TABLE 16 GetUsers - Parameters: None   Returns: A LIST of USERs   Description: This function returns a list of all users for the system GetUserInfo - Parameters: USER to get information about, USERINFO pointer to receive the   information   Returns: Success or failure   Description: This function populates the passed USERINFO structure with information   about the passed USER GetUserGroupPrivileges - Parameters: USER to get information about   Returns: A LIST of USERGROUPPRIVILEGEs   Description: This function returns a LIST of USERGROUPPRIVILEGES representing   the privileges that a particular user has GetUserGroupPrivilegesEx - Parameters: USER to get information about   Returns: A LIST of USERGROUPPRIVILEGEINFO structures   Description: This function returns a LIST of USERGROUPPRIVILEGEINFO   structures representing the privileges that a particular user has GetUserGroupPrivilegeInfo - Parameters: USERGROUPPRIVILEGE to get information   about, USERGROUPPRIVILEGEINFO pointer to receive information   Returns: Success or failure   Description: This function populates the passed USERGROUPPRIVILEGEINFO   structure with the details of the particular privilege GetUserGroupPrivilegeInfoByGroup - Parameters: USER to get information about, GROUP   to get information for, USERGROUPPRIVILEGEINFO pointer to populate   Returns: Success or Failure   Description: This function populates the passed USERGROUPPRIVILEGEINFO   structure with the detailed information regarding the permissions that the passed user   has on the passed group AddUserGroupPrivilege - Parameters: USERGROUPPRIVILEGEINFO structure to add   Returns: Success or failure   Description: This function adds a USERGROUPPRIVILEGE EditUserGroupPrivilege - Parameters: USERGROUPPRIVILEGEINFO with new values   Returns: Success or failure   Description: This function edits the USERGROUPPRIVILEGEINFO structure passed   in, assign it the new values DeleteUserGroupPrivilege - Parameters: USERGROUPPRIVILEGE to delete   Returns: Success or failure   Description: This function deletes the passed USERGROUPPRIVILEGE from the   system AddUser - Parameters: USERNAME, PASSWORD, and USERTYPE   Returns: USER representing the user that was just created   Description: This function creates a new user with the provided username, password,   and type, and returns a USER representing the new user or 0 in the case of an error DeleteUser - Parameters: USER to delete   Returns: Success or failure   Description: This function permanently deletes the USER from the system along with   any privileges the user may have had ChangeUserPassword - Parameters: USER to change password for, new PASSWORD   Returns: Success or failure   Description: This function changes the password for a user ChangeUserRole - Parameters: USER to change role, ROLE to change to   Returns: Success or failure   Description: This Function changes a user's role GetUserFromName - Parameters: USERNAME   Returns: USER corresponding to the passed user name   Description: This function provides a mapping from user names to USERs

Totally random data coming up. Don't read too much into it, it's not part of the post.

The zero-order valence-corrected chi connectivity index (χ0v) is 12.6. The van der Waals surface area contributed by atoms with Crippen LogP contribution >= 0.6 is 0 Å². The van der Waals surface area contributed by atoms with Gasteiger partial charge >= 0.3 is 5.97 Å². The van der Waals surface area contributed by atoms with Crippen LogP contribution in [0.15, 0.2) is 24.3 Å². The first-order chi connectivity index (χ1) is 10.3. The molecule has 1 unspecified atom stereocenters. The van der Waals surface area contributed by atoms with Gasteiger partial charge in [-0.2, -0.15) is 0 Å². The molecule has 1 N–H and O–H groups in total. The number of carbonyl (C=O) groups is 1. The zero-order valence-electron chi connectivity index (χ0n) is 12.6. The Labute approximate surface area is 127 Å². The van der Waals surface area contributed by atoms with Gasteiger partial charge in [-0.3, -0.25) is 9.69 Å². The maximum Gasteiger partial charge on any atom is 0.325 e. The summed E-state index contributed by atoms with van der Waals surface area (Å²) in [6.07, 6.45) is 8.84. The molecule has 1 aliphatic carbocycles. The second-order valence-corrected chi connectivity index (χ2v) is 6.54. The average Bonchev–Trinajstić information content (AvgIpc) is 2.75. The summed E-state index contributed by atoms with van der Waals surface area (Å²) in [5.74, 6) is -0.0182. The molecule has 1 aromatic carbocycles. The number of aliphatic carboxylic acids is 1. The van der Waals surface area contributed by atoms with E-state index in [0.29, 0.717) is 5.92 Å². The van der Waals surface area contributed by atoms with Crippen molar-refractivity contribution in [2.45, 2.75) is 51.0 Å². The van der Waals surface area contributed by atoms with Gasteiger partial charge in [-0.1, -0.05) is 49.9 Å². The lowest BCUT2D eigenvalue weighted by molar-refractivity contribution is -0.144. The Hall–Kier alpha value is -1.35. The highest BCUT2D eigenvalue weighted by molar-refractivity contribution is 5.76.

Table 17 sets forth Miscellaneous Functions.